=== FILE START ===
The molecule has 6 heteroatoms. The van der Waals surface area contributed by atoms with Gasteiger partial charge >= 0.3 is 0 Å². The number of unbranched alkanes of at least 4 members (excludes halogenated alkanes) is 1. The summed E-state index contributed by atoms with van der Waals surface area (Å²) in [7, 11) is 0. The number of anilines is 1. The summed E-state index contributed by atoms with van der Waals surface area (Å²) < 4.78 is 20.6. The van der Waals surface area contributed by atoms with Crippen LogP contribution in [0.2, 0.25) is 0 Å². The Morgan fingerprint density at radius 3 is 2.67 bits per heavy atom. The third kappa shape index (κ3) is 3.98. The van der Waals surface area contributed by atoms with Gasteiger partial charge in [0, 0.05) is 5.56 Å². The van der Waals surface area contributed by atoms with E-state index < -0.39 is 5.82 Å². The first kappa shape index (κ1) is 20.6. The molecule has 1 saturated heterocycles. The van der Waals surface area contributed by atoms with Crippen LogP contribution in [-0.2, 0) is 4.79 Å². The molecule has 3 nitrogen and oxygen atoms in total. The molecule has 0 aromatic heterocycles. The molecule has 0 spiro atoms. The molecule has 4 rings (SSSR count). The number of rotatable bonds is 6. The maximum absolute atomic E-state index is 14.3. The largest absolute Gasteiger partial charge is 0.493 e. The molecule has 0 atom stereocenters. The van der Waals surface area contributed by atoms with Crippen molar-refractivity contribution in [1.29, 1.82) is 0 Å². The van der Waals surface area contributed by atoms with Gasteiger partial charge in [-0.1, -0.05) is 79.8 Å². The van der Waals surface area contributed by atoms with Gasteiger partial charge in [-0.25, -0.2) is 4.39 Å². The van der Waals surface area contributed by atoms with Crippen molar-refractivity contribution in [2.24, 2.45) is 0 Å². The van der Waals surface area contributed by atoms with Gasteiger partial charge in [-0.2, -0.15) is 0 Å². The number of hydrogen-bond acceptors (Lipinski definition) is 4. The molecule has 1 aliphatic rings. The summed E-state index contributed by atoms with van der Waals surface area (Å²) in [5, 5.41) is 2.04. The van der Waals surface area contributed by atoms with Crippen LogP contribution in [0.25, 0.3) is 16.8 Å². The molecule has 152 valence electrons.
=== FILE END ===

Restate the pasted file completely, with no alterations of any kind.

The molecule has 6 heteroatoms. The van der Waals surface area contributed by atoms with Gasteiger partial charge >= 0.3 is 0 Å². The number of unbranched alkanes of at least 4 members (excludes halogenated alkanes) is 1. The summed E-state index contributed by atoms with van der Waals surface area (Å²) in [7, 11) is 0. The number of anilines is 1. The summed E-state index contributed by atoms with van der Waals surface area (Å²) < 4.78 is 20.6. The van der Waals surface area contributed by atoms with Crippen LogP contribution in [0.2, 0.25) is 0 Å². The Morgan fingerprint density at radius 3 is 2.67 bits per heavy atom. The third kappa shape index (κ3) is 3.98. The van der Waals surface area contributed by atoms with Gasteiger partial charge in [0, 0.05) is 5.56 Å². The van der Waals surface area contributed by atoms with E-state index < -0.39 is 5.82 Å². The first kappa shape index (κ1) is 20.6. The molecule has 1 saturated heterocycles. The van der Waals surface area contributed by atoms with Crippen LogP contribution in [-0.2, 0) is 4.79 Å². The molecule has 3 nitrogen and oxygen atoms in total. The molecule has 0 aromatic heterocycles. The molecule has 0 spiro atoms. The molecule has 4 rings (SSSR count). The number of rotatable bonds is 6. The maximum absolute atomic E-state index is 14.3. The largest absolute Gasteiger partial charge is 0.493 e. The molecule has 0 atom stereocenters. The van der Waals surface area contributed by atoms with Crippen molar-refractivity contribution in [1.29, 1.82) is 0 Å². The van der Waals surface area contributed by atoms with Gasteiger partial charge in [-0.1, -0.05) is 79.8 Å². The van der Waals surface area contributed by atoms with Gasteiger partial charge in [-0.25, -0.2) is 4.39 Å². The van der Waals surface area contributed by atoms with Crippen molar-refractivity contribution in [2.24, 2.45) is 0 Å². The van der Waals surface area contributed by atoms with Gasteiger partial charge in [-0.2, -0.15) is 0 Å². The number of hydrogen-bond acceptors (Lipinski definition) is 4. The molecule has 1 aliphatic rings. The summed E-state index contributed by atoms with van der Waals surface area (Å²) in [5, 5.41) is 2.04. The van der Waals surface area contributed by atoms with Crippen LogP contribution in [0.25, 0.3) is 16.8 Å². The molecule has 152 valence electrons.